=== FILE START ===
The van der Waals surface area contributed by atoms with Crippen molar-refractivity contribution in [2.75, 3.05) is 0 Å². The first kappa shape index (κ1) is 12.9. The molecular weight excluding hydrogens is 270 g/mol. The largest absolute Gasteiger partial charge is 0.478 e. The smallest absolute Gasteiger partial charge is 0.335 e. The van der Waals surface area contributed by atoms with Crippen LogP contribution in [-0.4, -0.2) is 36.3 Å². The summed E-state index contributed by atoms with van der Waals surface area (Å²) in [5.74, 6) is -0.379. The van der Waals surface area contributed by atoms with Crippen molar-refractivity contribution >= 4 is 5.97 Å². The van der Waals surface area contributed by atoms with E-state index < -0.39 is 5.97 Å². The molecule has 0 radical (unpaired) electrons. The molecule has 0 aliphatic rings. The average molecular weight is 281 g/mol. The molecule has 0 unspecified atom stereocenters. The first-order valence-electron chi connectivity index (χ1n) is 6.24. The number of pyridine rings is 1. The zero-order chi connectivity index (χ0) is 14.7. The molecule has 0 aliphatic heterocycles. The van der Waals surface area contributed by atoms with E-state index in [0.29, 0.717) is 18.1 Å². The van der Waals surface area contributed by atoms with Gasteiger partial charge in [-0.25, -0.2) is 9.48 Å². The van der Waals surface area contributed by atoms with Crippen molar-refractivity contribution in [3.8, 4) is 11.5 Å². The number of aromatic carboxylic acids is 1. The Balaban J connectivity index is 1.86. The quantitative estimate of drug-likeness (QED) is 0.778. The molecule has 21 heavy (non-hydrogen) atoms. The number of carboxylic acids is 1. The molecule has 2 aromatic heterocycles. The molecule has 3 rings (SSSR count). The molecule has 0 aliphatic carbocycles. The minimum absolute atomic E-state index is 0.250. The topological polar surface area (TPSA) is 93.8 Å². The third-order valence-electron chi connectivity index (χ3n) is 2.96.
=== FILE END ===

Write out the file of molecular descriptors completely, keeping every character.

The van der Waals surface area contributed by atoms with Crippen molar-refractivity contribution in [2.75, 3.05) is 0 Å². The first kappa shape index (κ1) is 12.9. The molecular weight excluding hydrogens is 270 g/mol. The largest absolute Gasteiger partial charge is 0.478 e. The smallest absolute Gasteiger partial charge is 0.335 e. The van der Waals surface area contributed by atoms with Crippen LogP contribution in [-0.4, -0.2) is 36.3 Å². The summed E-state index contributed by atoms with van der Waals surface area (Å²) in [5.74, 6) is -0.379. The van der Waals surface area contributed by atoms with Crippen molar-refractivity contribution >= 4 is 5.97 Å². The van der Waals surface area contributed by atoms with E-state index < -0.39 is 5.97 Å². The molecule has 0 radical (unpaired) electrons. The molecule has 0 aliphatic rings. The average molecular weight is 281 g/mol. The molecule has 0 unspecified atom stereocenters. The first-order valence-electron chi connectivity index (χ1n) is 6.24. The number of pyridine rings is 1. The zero-order chi connectivity index (χ0) is 14.7. The molecule has 0 aliphatic heterocycles. The van der Waals surface area contributed by atoms with E-state index in [0.29, 0.717) is 18.1 Å². The van der Waals surface area contributed by atoms with Gasteiger partial charge in [-0.25, -0.2) is 9.48 Å². The van der Waals surface area contributed by atoms with Crippen molar-refractivity contribution in [3.8, 4) is 11.5 Å². The number of aromatic carboxylic acids is 1. The Balaban J connectivity index is 1.86. The quantitative estimate of drug-likeness (QED) is 0.778. The molecule has 21 heavy (non-hydrogen) atoms. The number of carboxylic acids is 1. The molecule has 2 aromatic heterocycles. The molecule has 3 rings (SSSR count). The molecule has 0 aliphatic carbocycles. The minimum absolute atomic E-state index is 0.250. The topological polar surface area (TPSA) is 93.8 Å². The third-order valence-electron chi connectivity index (χ3n) is 2.96.